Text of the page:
Developers can create HIPAA compliant video applications using Twilio's Programmable Video SDKs when media is routed using a peer-to-peer topology or TURN relayed media. Twilio is considered a “conduit” under this architecture and, as a conduit, does not require a signed BAA (Business Associate's Agreement) between your organization and Twilio.
Why HIPAA Compliancy Is Important for Communications Applications ?
HIPAA is the United States federal Health Insurance Portability and Accountability Act, which seeks to protect the confidentiality and security of healthcare information. When building an app that may be used for medical-related purposes, those communications may involve the exchange of PHI (protected health information), which is protected under HIPAA regulations. Under the HIPAA Privacy Rule, "covered entities" (including health plans, health care providers, and health care clearinghouses) are required to use appropriate safeguards to protect the privacy of PHI. When a covered entity uses a service provider - a “Business Associate” - such as a software provider to process PHI, it must make sure that the service provider agrees to properly secure PHI on behalf of the covered entity. This is typically achieved by contractually obligating the service provider to adhere to HIPAA privacy and security rules through use of a Business Associate's Agreement (BAA) or Business Associates Contract. However, there are a few defined exceptions to this requirement, and one of these is for conduit services (more info below).
How the Conduit Exception Works
There is an exception to requiring a BAA for companies transmitting PHI called the "conduit" exception. Per the U.S. Department of Health and Human Services (HHS), a BAA is not needed "with a person or organization that acts merely as a conduit for protected health information, for example, the US Postal Service, certain private couriers, and their electronic equivalents." The HHS went on to clarify this exception stating that, “entities that act as mere conduits for the transport of protected health information but do not access the information other than on a random or infrequent basis are not business associates."
Using Twilio Programmable Video as a Conduit
Programmable Video can be regarded as a conduit service when used with a peer-to-peer topology (or with TURN relayed media). By default Twilio's Programmable Video product attempts to route Video calls in a peer-to-peer manner, in which video and voice media flows directly between the two users and never touches any of Twilio’s infrastructure. In other words, there is no storage or processing of the contents of the communication on Twilio.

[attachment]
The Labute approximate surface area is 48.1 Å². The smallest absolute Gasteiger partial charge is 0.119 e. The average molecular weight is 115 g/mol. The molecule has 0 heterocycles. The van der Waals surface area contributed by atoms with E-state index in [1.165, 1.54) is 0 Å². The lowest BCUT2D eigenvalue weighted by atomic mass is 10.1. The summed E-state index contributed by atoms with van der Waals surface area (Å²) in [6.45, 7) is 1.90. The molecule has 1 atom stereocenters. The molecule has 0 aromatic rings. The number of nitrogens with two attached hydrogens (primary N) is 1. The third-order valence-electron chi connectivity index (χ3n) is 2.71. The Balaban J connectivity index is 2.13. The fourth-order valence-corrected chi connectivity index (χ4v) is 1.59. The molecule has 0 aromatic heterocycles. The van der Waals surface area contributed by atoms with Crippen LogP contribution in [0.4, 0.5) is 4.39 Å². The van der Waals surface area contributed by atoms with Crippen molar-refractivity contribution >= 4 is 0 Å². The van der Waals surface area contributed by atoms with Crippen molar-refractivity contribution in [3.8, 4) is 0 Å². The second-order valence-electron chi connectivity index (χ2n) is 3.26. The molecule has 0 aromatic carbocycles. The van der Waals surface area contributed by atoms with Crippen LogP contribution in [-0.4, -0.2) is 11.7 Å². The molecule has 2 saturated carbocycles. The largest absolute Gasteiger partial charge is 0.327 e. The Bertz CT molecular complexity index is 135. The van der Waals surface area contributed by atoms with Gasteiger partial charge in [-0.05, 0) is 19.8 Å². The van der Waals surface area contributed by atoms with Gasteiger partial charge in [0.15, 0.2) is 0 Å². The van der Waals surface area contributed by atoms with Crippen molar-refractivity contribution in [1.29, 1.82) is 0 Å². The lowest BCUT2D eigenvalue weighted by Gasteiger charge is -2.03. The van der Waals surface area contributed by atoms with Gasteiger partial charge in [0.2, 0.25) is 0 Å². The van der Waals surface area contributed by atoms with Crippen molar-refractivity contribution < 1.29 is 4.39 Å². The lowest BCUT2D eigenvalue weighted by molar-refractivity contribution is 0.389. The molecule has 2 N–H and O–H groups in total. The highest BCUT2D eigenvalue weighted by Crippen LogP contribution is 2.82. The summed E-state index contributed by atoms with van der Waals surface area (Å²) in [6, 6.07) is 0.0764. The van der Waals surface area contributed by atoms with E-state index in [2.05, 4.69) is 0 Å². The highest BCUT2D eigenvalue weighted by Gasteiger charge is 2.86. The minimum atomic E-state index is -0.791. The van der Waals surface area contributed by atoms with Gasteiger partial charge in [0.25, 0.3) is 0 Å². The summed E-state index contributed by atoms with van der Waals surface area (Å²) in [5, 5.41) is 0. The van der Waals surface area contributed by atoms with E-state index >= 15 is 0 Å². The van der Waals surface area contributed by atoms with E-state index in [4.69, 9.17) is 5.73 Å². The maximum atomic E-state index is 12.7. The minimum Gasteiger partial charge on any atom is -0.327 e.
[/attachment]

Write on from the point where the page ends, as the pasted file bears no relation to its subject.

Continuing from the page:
In the case where a user’s device is behind a symmetric NAT, which prevents a peer-to-peer connection from being established, Twilio will by default relay media through a TURN server. The TURN server only provides a media relay point without storing or processing the media. Furthermore the media packets being relayed remain encrypted and Twilio does not and can not decrypt them. Twilio uses WebRTC as the media stack in Programmable Video, which encrypts media 'end-to-end' using SRTP. This means that the contents of the communication remain encrypted until they reach the web or mobile application of the receiving user.
Signaling Encryption & Best Practices
Signaling is used to establish sessions, communicate events during a call (eg new microphone available), and teardown those sessions. Signaling is not used to pass any of the content of the call. Twilio has implemented secure signaling with TLS (Transport Layer Security). It is important to note that the Participant identity string, which you define in your application, is stored by Twilio. Therefore, these strings should not contain any PHI. As an example, if an email address or name constitutes PHI in your particular use case, you should not use those as the participant identity string. Instead you could use a randomly generated alphanumeric string.
Will Twilio sign a BAA?
Twilio's policy is not to sign BAAs for Programmable Video. However as described above, you shouldn't need a signed BAA to create a HIPAA compliant voice and video communications app using Twilio Programmable Video. Please note that Twilio is providing this information only as a courtesy, and this does not constitute the provision of legal advice. This information should not be used as a substitute for obtaining legal advice from a licensed attorney with appropriate expertise and authorization to practice in your jurisdiction. Twilio is not in a position to interpret any laws, rules, or regulations on behalf of its customers or other third parties. Determinations of whether you are using Twilio as a “conduit” will be fact specific based on how you use Programmable Video. You should consult with your legal advisors to ensure that your use of Programmable Video is compliant with HIPAA and all other applicable laws, regulations, and requirements.